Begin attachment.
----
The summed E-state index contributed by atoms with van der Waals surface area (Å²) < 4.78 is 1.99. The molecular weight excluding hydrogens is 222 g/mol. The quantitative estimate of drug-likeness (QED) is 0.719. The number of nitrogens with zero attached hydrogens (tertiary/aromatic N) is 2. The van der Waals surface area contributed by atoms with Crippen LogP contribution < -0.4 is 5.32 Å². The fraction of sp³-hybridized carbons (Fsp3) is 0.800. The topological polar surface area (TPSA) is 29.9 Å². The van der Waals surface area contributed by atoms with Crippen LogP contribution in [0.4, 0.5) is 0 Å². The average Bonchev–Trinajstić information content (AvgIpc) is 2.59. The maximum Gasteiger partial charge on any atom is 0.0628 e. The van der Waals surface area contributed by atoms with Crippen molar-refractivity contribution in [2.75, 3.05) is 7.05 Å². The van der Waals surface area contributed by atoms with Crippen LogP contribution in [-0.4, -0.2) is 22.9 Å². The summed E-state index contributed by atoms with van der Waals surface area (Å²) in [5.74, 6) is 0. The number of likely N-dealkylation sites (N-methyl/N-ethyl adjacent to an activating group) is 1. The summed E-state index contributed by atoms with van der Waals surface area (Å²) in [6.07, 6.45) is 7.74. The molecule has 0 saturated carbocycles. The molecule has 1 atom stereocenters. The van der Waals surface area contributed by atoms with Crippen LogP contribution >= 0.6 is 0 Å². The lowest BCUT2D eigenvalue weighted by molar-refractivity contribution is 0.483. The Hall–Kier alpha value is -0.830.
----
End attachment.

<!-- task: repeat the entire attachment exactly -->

The summed E-state index contributed by atoms with van der Waals surface area (Å²) < 4.78 is 1.99. The molecular weight excluding hydrogens is 222 g/mol. The quantitative estimate of drug-likeness (QED) is 0.719. The number of nitrogens with zero attached hydrogens (tertiary/aromatic N) is 2. The van der Waals surface area contributed by atoms with Crippen LogP contribution < -0.4 is 5.32 Å². The fraction of sp³-hybridized carbons (Fsp3) is 0.800. The topological polar surface area (TPSA) is 29.9 Å². The van der Waals surface area contributed by atoms with Crippen LogP contribution in [0.4, 0.5) is 0 Å². The average Bonchev–Trinajstić information content (AvgIpc) is 2.59. The maximum Gasteiger partial charge on any atom is 0.0628 e. The van der Waals surface area contributed by atoms with Crippen molar-refractivity contribution in [2.75, 3.05) is 7.05 Å². The van der Waals surface area contributed by atoms with Crippen LogP contribution in [-0.4, -0.2) is 22.9 Å². The summed E-state index contributed by atoms with van der Waals surface area (Å²) in [5.74, 6) is 0. The number of likely N-dealkylation sites (N-methyl/N-ethyl adjacent to an activating group) is 1. The summed E-state index contributed by atoms with van der Waals surface area (Å²) in [6.07, 6.45) is 7.74. The molecule has 0 saturated carbocycles. The molecule has 1 atom stereocenters. The van der Waals surface area contributed by atoms with Crippen LogP contribution >= 0.6 is 0 Å². The lowest BCUT2D eigenvalue weighted by molar-refractivity contribution is 0.483. The Hall–Kier alpha value is -0.830.